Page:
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Michele Lee, James Wielaard, Jennifer Acton, Sucharita Boddu, Sung Chul Park, Jeffrey Liebmann, Roland Smith; Mechanisms Underlying Frequency-Doubling Technology (FDT) in Glaucoma. Invest. Ophthalmol. Vis. Sci. 2013;54(15):3917.
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The mechanism of the frequency doubling illusion (FDI) and FDT remain uncertain. FDT perimetry such as the Humphrey Matrix FDT (Carl Zeiss Meditec) uses flickering gratings that presumably elicit the FDI for enhanced detection of glaucoma, but has not definitely been shown superior to the current reference standard, SITA-SAP. Patients supposedly perceive the FDI in the test, but this is not verified. To better understand FDT, we present a study comparing the perception of the FDI in normal subjects and subjects with glaucoma.
We examined 8 normal subjects (19-31 years) and 8 subjects with mild to moderate primary open-angle glaucoma (26-86 years). Experiments consisted of a monocular two-alternative forced-choice task. A high-contrast counterphase grating of varied spatial and temporal frequencies was briefly presented, followed by 2 static matching stimuli at veridical and doubled spatial frequencies. The task was to choose the one best resembling the counterphase grating. Static stimuli were viewed centrally and presented in a random order.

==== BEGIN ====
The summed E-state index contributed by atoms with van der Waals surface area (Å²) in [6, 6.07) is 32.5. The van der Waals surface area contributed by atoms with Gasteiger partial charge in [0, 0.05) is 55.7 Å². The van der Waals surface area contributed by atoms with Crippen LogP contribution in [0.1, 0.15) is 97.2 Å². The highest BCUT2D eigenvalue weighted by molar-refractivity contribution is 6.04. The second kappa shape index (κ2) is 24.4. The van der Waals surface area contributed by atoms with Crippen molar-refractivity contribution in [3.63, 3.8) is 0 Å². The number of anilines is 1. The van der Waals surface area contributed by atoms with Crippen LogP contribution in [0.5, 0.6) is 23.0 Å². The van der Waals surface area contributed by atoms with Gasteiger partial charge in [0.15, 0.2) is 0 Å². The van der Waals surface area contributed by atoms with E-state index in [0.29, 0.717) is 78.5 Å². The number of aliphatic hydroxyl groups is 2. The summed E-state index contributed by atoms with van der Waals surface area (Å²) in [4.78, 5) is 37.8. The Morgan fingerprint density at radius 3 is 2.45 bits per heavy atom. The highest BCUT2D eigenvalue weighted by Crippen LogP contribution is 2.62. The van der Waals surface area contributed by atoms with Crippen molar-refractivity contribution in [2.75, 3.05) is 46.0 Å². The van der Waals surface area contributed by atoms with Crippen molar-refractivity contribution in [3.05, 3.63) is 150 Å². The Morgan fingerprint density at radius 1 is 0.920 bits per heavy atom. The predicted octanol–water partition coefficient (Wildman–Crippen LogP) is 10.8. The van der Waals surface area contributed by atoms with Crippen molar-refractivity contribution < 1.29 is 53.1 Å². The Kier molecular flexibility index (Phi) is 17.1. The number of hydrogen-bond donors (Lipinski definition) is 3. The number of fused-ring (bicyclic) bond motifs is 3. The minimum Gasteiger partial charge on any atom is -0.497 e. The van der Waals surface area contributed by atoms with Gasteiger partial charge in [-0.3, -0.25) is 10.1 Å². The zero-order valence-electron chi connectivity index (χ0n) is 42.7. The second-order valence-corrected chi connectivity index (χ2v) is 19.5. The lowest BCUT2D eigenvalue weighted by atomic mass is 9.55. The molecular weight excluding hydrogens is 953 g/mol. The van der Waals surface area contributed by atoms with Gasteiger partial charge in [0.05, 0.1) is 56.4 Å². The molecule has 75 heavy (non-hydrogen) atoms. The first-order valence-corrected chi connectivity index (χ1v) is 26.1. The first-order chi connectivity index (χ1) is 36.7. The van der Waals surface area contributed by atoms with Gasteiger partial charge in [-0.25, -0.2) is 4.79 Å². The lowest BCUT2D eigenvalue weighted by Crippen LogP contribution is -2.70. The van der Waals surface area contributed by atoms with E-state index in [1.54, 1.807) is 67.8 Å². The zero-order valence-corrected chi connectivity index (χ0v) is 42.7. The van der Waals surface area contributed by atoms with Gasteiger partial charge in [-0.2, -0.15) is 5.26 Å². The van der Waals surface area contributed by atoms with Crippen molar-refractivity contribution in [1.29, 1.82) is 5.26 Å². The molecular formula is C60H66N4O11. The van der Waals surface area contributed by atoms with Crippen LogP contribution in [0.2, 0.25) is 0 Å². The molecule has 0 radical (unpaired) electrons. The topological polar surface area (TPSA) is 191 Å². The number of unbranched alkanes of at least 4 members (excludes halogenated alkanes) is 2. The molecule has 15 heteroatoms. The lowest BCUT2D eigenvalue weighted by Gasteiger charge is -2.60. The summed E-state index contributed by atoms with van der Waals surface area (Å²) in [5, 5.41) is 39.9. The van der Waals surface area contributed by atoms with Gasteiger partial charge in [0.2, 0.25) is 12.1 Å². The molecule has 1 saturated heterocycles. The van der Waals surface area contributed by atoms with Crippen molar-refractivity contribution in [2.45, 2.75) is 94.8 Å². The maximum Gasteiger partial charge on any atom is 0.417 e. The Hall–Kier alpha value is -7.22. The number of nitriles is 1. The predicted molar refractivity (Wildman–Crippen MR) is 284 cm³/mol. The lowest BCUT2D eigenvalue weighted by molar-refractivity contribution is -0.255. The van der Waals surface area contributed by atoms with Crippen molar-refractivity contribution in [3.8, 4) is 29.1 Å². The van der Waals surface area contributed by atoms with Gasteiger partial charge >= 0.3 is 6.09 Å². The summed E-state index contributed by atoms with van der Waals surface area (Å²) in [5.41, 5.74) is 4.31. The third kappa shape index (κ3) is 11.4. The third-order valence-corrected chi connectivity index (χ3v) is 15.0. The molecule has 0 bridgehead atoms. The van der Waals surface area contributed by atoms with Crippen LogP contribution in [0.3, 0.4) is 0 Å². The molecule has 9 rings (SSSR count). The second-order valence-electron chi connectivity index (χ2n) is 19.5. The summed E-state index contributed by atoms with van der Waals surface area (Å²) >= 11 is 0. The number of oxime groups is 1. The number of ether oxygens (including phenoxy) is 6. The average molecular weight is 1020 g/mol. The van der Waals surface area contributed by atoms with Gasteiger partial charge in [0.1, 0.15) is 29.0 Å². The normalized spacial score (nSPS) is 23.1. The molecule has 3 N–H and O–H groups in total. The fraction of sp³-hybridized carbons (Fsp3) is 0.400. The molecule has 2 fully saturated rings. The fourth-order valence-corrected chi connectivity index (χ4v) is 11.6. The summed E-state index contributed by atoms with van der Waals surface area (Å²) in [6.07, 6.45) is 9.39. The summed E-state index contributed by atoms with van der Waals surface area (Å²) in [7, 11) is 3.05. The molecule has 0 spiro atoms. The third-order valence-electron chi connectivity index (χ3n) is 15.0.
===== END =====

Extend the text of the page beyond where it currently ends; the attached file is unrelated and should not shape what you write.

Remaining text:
Average psychometric functions are shown in Fig 1. Perception of the FDI by normal subjects shows little dependence on spatial frequency; subjects with glaucoma show some dependence. Strikingly, subjects with glaucoma perceive the FDI at much higher temporal frequencies than normal subjects. Although our data are preliminary, this result seems significant, as the mean frequencies are approximately 2 standard deviations apart.
Our results imply that individuals with glaucoma are less subject to the FDI than normal subjects, as they maintain “correct” perception over a broader temporal frequency range. However, perception of the FDI in general tends to be accompanied by enhanced contrast perception. This suggests that the diminished perception of the FDI by patients with glaucoma results from impaired contrast threshold relative to normal subjects; this may be the mechanism for glaucoma detection by FDT. This interesting observation merits further investigation, with future observations including age-matched controls and careful perimetric testing of the FDI itself in search of early diagnosis of glaucoma.
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